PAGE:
Which actually makes it stronger.


Tougher, resistant to splitting, yes. Stronger in the shelf-sag sense, no.
Sagulator gets this right.

Shelves need compressive strength in the top surface, and tensile strength
in the bottom surface (knots on top are less troublesome than on bottom, for instance).
Plywood has, on bottom surface, a very thin veneer of good high-tensile strength wood,
backed by a thicker layer with the grain running the wrong way.


Followed by grain running "in the right direction". In fact there is
more "in the right direction" plies then the wrong. If that means anything.

FWIW, with out proper support solid wood will sag also. Solid wood is
OK for short spans.



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Old February 12th 20, 12:45 AM posted to rec.woodworking
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Posts: 891
Default Wide shelving advice needed

On 2/11/2020 3:41 PM, Leon wrote:
On 2/11/2020 1:21 PM, whit3rd wrote:
On Tuesday, February 11, 2020 at 6:39:07 AM UTC-8, Scott Lurndal wrote:
whit3rd writes:


* Plywood
is weaker than solid wood (half the grain runs the wrong way).

Which actually makes it stronger.


Tougher, resistant to splitting, yes.** Stronger in the shelf-sag
sense, no.
Sagulator gets this right.

Shelves need compressive strength in the top surface, and tensile
strength
in the bottom surface (knots on top are less troublesome than on
bottom, for instance).
Plywood has, on bottom surface, a very thin veneer of good
high-tensile strength wood,
* backed by a thicker layer with the grain running the wrong way.


Followed by grain running "in the right direction".* In fact there is
more "in the right direction" plies then the wrong.* If that means
anything.

....

Only that it's somewhat more rigid in the direction of the longitudinal
plies than the other...but it's still less than solid wood longitudinal
of the same species.

From US FPL Handbook Chap 12 on mechanical properties a summary table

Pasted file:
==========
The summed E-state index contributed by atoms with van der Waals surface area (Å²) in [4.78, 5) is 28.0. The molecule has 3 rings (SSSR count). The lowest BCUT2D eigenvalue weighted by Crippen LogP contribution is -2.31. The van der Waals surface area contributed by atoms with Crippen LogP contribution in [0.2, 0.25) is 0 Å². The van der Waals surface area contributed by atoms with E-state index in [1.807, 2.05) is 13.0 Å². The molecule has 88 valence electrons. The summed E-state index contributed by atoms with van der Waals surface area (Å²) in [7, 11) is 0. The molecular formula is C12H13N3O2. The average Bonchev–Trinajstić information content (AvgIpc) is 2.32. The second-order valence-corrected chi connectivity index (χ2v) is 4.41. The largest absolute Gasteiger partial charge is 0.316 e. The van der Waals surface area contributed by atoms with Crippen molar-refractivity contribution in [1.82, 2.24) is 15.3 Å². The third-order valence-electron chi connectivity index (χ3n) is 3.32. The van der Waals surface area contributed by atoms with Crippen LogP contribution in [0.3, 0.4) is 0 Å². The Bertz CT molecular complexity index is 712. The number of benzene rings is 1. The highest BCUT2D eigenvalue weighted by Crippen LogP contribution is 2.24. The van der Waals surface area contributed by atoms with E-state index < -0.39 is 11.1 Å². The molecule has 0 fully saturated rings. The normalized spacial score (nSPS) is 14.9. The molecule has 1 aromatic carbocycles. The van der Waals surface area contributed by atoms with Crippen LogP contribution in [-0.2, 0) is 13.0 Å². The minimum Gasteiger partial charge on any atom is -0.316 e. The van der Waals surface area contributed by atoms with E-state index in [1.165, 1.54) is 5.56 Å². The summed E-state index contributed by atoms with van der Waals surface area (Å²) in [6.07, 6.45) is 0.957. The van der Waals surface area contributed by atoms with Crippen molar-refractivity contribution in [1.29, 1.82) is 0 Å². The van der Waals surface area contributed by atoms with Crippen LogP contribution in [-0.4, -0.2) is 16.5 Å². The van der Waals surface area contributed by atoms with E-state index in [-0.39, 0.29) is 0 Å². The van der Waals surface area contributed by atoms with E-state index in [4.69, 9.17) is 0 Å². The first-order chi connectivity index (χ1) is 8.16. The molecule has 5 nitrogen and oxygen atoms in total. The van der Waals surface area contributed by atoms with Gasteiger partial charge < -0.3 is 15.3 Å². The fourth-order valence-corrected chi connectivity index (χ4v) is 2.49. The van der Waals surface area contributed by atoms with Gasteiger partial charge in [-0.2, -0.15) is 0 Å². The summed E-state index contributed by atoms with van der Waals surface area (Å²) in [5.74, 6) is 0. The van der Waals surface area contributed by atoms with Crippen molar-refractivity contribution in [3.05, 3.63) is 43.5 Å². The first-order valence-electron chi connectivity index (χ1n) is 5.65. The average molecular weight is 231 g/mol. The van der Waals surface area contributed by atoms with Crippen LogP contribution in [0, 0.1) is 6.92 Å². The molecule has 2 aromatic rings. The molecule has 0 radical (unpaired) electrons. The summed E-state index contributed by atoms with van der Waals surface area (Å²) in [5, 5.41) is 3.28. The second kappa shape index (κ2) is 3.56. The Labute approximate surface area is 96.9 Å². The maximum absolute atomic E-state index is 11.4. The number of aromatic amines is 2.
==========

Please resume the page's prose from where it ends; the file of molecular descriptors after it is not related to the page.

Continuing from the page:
shows Doug fir modulus of elasticity as 1.98x10^6 lb/insq whereas
plywood is 1.01-1.24 or only about half. Since difference in deflection
of two pieces of same size and species is only the effect of the
different E as the geometrical factor is the same, the computed sag is
directly proportional to the inverse of the E. IOW, the sag for those
two is almost 2X for ply vis a vis solid of same dimension.

https://www.fpl.fs.fed.us/documnts/fplgtr/fplgtr190/chapter_12.pdf

Sagulator gave 0.11" for "Plywood, fir" and while Doug fir wasn't one of
the firs it gives specifically, they all were less (altho not by factor
of 2 which does seem somewhat excessive by common experience). It
doesn't have any other plywood to compare against.


--
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Old February 12th 20, 03:00 AM posted to rec.woodworking
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Posts: 14,199
Default Wide shelving advice needed

On Tuesday, February 11, 2020 at 6:46:01 PM UTC-5, dpb wrote:
On 2/11/2020 3:41 PM, Leon wrote:
On 2/11/2020 1:21 PM, whit3rd wrote:
On Tuesday, February 11, 2020 at 6:39:07 AM UTC-8, Scott Lurndal wrote:
whit3rd writes:

* Plywood
is weaker than solid wood (half the grain runs the wrong way).

Which actually makes it stronger.

Tougher, resistant to splitting, yes.** Stronger in the shelf-sag
sense, no.
Sagulator gets this right.

Shelves need compressive strength in the top surface, and tensile
strength
in the bottom surface (knots on top are less troublesome than on
bottom, for instance).
Plywood has, on bottom surface, a very thin veneer of good
high-tensile strength wood,
* backed by a thicker layer with the grain running the wrong way.


Followed by grain running "in the right direction".* In fact there is
more "in the right direction" plies then the wrong.* If that means
anything.

...

Only that it's somewhat more rigid in the direction of the longitudinal
plies than the other...but it's still less than solid wood longitudinal
of the same species.

From US FPL Handbook Chap 12 on mechanical properties a summary table
shows Doug fir modulus of elasticity as 1.98x10^6 lb/insq whereas
plywood is 1.01-1.24 or only about half. Since difference in deflection
of two pieces of same size and species is only the effect of the
different E as the geometrical factor is the same, the computed sag is
directly proportional to the inverse of the E. IOW, the sag for those
two is almost 2X for ply vis a vis solid of same dimension.

https://www.fpl.fs.fed.us/documnts/fplgtr/fplgtr190/chapter_12.pdf

Sagulator gave 0.11" for "Plywood, fir" and while Doug fir wasn't one of
the firs it gives specifically, they all were less (altho not by factor
of 2 which does seem somewhat excessive by common experience). It
doesn't have any other plywood to compare against.



And just about any kind of edging on just about any kind of wood makes
all those specs moot. ;-)






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Old February 12th 20, 03:24 AM posted to rec.woodworking
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Posts: 891
Default Wide shelving advice needed

On 2/11/2020 8:00 PM, DerbyDad03 wrote:
On Tuesday, February 11, 2020 at 6:46:01 PM UTC-5, dpb wrote:
On 2/11/2020 3:41 PM, Leon wrote: